Review: Mystery writer Josephine Tey (The Daughter of Time) makes a convincing sleuth in British author Upson’s debut, the launch of a new whodunit series. On a train journey from Scotland to London in 1934, Tey meets a fan, Elspeth Simmons, who’s traveling to the capital to attend a performance of Tey’s hit play about Richard II. When Simmons is found brutally murdered—stabbed with a hatpin, posed with some dolls and partially shaved—after arrival at King’s Cross, Tey’s Scotland Yard friend, Insp. Archie Penrose, investigates and soon learns that the victim was adopted under irregular circumstances. After another death, the evidence suggests that both crimes are linked to a murder committed amid the devastating trench warfare of WWI. While the heroine falls conventionally into the killer’s clutches before a solution many will anticipate, the engaging prose will leave even readers unfamiliar with Tey’s fiction eagerly looking forward to the next in the series. (June)
Copyright © Reed Business Information, a division of Reed Elsevier Inc. All rights reserved.

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for .99, Ultimate Guide To Soap Making
Reader Review: I have been making “melt and pour” soaps for about five years now. It’s fun and relatively inexpensive, but I had always wanted to try cold process soap making or really any of the processes that involved lye. I never did because I was always afraid. Lye, as Ms. McCarthy states in her book, is an extremely dangerous substance and not meant to be used lightly. With the proper precautions and care, you can make soap. The precautions and tips were easy to understand and I’m eager to try my hand at making soap with lye. I’m not afraid to try it anymore!

Another thing that I really loved in this book was a section near the beginning where Ms. McCarthy talks about hazard scores in materials that go into popular soaps on the market, as well as the soaps themselves. That entire section was a real eye opener. Some of the brands I had never even thought of as being even a little bit dangerous or potentially harmful!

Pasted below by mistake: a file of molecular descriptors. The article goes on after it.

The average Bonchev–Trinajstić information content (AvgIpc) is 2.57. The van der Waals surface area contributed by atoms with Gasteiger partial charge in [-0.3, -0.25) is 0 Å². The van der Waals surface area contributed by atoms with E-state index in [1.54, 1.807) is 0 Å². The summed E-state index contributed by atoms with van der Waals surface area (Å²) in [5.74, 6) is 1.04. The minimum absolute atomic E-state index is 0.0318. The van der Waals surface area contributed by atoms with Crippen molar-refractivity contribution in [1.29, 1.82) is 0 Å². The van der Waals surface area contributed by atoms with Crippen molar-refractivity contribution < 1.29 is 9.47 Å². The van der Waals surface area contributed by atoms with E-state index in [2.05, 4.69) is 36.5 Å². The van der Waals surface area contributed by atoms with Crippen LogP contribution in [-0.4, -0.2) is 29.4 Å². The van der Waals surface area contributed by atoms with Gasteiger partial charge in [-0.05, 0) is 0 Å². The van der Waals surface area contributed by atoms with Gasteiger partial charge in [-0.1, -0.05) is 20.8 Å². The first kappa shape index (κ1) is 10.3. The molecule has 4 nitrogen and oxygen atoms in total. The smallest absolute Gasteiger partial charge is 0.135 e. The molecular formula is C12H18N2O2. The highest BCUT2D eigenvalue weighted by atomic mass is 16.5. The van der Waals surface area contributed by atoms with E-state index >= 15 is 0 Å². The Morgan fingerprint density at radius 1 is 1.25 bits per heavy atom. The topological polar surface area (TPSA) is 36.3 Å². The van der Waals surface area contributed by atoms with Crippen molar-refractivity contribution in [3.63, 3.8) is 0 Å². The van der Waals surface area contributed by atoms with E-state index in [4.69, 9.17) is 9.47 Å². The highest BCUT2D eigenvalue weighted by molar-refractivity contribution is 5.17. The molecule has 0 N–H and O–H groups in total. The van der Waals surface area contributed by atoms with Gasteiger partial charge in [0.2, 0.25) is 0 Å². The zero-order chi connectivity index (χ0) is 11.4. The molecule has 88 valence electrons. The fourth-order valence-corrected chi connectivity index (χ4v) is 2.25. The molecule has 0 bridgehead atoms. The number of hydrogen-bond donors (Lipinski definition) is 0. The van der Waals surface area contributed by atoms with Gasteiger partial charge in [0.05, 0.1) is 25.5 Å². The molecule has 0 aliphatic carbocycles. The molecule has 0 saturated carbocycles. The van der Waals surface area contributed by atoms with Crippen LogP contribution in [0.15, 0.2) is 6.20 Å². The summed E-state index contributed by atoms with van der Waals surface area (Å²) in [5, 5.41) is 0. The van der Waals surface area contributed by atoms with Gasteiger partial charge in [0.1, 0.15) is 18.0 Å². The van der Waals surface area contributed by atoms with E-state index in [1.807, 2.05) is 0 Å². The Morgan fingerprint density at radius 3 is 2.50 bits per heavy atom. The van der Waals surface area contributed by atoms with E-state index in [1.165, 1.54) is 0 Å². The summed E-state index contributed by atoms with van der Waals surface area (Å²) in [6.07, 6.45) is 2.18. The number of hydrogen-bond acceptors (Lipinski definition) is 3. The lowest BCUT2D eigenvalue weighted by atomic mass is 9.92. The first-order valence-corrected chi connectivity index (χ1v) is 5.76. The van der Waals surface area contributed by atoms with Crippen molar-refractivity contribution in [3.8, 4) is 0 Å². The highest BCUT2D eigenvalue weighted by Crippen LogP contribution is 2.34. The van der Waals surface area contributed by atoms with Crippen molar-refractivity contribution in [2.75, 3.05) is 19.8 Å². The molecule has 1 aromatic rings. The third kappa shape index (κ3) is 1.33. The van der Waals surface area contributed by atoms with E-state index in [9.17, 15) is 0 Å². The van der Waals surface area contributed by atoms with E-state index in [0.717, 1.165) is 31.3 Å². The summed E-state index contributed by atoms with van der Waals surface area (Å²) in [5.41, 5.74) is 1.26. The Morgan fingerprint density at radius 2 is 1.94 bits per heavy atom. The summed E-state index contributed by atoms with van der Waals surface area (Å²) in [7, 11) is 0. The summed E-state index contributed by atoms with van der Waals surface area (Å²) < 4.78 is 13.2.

Ms. McCarthy did an excellent job researching and writing her book. She really knows her stuff. This is literally the ultimate, A to Z guide to soap making, covering everything from different ways you can make soap, how to make soap, what is soap/detergent, FAQs, soap recipes, business plan for selling your soap,and more. She even throws in a bunch of projects at the end, many that can be done with your family.

I wholeheartedly recommend this book to anyone interested in learning how to make soap and/or selling their soap, and it’s at a bargain price. Grab it now!

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.99, and by the same author: Milk Soapmaking: The Smart and Simple Guide to Making Lovely Milk Soap from Scratch with Cow Milk, Goat Milk, Buttermilk, Cream, Coconut Milk, or Any Other Animal or Plant Milk

It has 68 five star reviews, and the two single star reviews are gibberish.


Since my book “Smart Soapmaking” was published, I’ve been asked again and again if it covers milk soapmaking. It doesn’t. Milk soapmaking is a subject unto itself. It uses different materials, of course, but besides that, it needs a different approach. Too much material to cram into one book, I felt.

Also, milk soaps weren’t my specialty at that time. I’d made a few, and they were fine soaps. In fact, several people who received bars of my whipping cream soap as gifts began to nag me to go back into the soap business. But I didn’t consider myself an expert.

Time changes things. As I started trying to answer questions from soapmakers about milk soap, I was drawn farther and farther into the subject. I learned about the different types of milk, what to expect from them, and how to handle each one.

I made hundreds of bars of soap from dozens of different recipes. I experimented with scent and color to see what happens when they’re used with milk. Then there were non-dairy milks to consider — would any of them make good soap? On a spreadsheet, I kept a log of my experiments — what went into each batch, and what came out.

When I got unexpected results, I asked materials vendors and chemists — what’s going on here? And they were kind enough to tell me, so a few more puzzle pieces snapped into place. Then I set up a testing program, giving and sending out soap sets identified only by number to testers who rated them for lather, feel, and general attractiveness.